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Once the province of custom homebuilders and small niche players, green building is catching on with the giants of the home-construction industry. The percentage of new homes built with eco-friendly features will rise from 2% in 2005 to as much as 10% by 2010, according to a study by the National Association of Home Builders and McGraw-Hill Construction (MHP
) (which, like BusinessWeek (MHP
), is a division of The McGraw-Hill Companies (MHP
But the folks who buy lumber by the trainload still find it a lot easier to persuade home buyers to upgrade to granite countertops than pay for an energy-efficient furnace. That puts builders in a bind as their industry suffers through a serious slowdown. "We're trying to understand the balance between our social obligations and our obligation to shareholders," says Jeffrey T. Mezger, CEO of KB Home (KBH
), one of the nation's largest homebuilders. "You can't just give away your margin."
Mezger, 51, the son of a Chicago-area homebuilder, got a glimpse of green economics when KB opened a subdivision in the Northern California town of Pleasanton three years ago. It used wood harvested in an environmentally friendly manner, according to guidelines from the Forest Stewardship Council. Although that added just $3,500 to the cost of a $700,000 home, Mezger says KB couldn't get a premium for it. Last year just 47 of KB's 25,000 home buyers chose environmentally benign bamboo for flooring. Offered front-loading washing machines from Whirlpool (WHR
) that use 60% less water and electricity than top loaders, only 3% of customers accepted. A Whirlpool spokesperson says buyers generally don't purchase washing machines from builders.EVOLVING CODESIn the case of solar panels, buyers are clearly put off by higher up-front costs. McStain Neighborhoods in Louisville, Colo., bills itself as the state's premier builder of green homes, selling more than 300 a year. It offers solar panels as a $25,000 option on homes ranging from $300,000 to $500,000—but they're a tough sell, even though they can pay for themselves in a matter of years. In six years it has installed solar kits on just three houses. The Solar Energy Industry Assn., a trade group, says the number of homeowners installing solar-electric panels nationwide jumped 75% last year, to 8,512. But that's still a sliver of the 1 million new homes sold in the U.S. in 2006.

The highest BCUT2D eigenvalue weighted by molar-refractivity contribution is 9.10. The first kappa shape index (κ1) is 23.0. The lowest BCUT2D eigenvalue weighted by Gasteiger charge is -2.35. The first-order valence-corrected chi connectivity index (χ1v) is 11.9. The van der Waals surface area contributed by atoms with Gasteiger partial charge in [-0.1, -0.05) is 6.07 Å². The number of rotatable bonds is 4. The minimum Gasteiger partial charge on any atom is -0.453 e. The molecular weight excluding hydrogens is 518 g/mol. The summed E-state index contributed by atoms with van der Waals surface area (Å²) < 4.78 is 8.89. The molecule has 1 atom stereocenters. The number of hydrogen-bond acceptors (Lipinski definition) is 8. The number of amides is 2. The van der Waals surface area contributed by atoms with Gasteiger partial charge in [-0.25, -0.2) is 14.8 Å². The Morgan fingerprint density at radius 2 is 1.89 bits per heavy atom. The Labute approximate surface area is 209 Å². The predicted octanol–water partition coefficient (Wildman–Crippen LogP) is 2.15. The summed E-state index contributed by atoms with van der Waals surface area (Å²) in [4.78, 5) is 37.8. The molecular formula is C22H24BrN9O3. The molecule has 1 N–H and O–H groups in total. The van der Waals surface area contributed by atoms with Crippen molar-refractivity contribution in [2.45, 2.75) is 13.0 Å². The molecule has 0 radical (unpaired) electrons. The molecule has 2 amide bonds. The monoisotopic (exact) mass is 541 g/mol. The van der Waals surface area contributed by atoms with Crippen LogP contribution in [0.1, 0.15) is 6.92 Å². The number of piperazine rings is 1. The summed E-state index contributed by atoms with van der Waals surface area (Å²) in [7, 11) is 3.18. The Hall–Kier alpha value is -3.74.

Change may be coming: New federal and state subsidies could cut the cost of solar panels in half. As a result, McStain is making photovoltaic panels standard in all 42 homes it's building at a new subdivision in the Denver suburb of Westminster. And local building codes are getting greener, forcing builders to include environmentally friendly features. Companies that sell to the construction sector have gotten the message. Major homebuilders can now purchase an array of green products in volumes and at prices that make them cost-competitive. Suppliers include carpet maker Shaw Industries (BRK
), building-products supplier Louisiana-Pacific (LP
), and Masco Industries (MAS
), which makes cabinets, plumbing, and insulation. Their efforts have helped drive energy use in new homes down 30% per square foot since 1970.
Some homebuilders are making even high-cost green features standard as a way to help their models stand out in a tough market. Clarum Homes in Palo Alto, Calif., includes satellite-controlled sprinkler systems that conserve water and decking made of recycled materials in all its homes. Founder John Suppes says these add about $22,000 to the cost of a $700,000 home.
KB's Mezger concedes that the industry has to do a better sales job. He says he has been inspired by the yellow stickers the Federal Trade Commission requires on appliances that detail how much energy they use and how much they cost to operate over time. In March, KB plans to introduce a marketing initiative called "myEarth" at each of its 30 design studios. When home buyers select options such as appliances and light fixtures, they'll see pitches on products such as tankless water heaters, which save energy by heating water as needed instead of storing it. By Christopher Palmeri